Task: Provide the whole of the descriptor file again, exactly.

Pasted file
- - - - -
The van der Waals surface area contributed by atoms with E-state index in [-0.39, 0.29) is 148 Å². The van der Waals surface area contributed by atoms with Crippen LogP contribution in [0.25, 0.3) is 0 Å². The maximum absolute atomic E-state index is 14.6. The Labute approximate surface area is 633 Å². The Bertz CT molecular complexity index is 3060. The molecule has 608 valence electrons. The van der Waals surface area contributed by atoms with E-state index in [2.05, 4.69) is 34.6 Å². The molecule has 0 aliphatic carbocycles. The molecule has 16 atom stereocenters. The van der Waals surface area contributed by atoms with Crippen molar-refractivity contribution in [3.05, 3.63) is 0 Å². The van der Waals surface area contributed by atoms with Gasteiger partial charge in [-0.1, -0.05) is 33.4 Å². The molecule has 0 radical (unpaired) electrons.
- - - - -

The van der Waals surface area contributed by atoms with E-state index in [-0.39, 0.29) is 148 Å². The van der Waals surface area contributed by atoms with Crippen LogP contribution in [0.25, 0.3) is 0 Å². The maximum absolute atomic E-state index is 14.6. The Labute approximate surface area is 633 Å². The Bertz CT molecular complexity index is 3060. The molecule has 608 valence electrons. The van der Waals surface area contributed by atoms with E-state index in [2.05, 4.69) is 34.6 Å². The molecule has 0 aliphatic carbocycles. The molecule has 16 atom stereocenters. The van der Waals surface area contributed by atoms with Crippen molar-refractivity contribution in [3.05, 3.63) is 0 Å². The van der Waals surface area contributed by atoms with Gasteiger partial charge in [-0.1, -0.05) is 33.4 Å². The molecule has 0 radical (unpaired) electrons.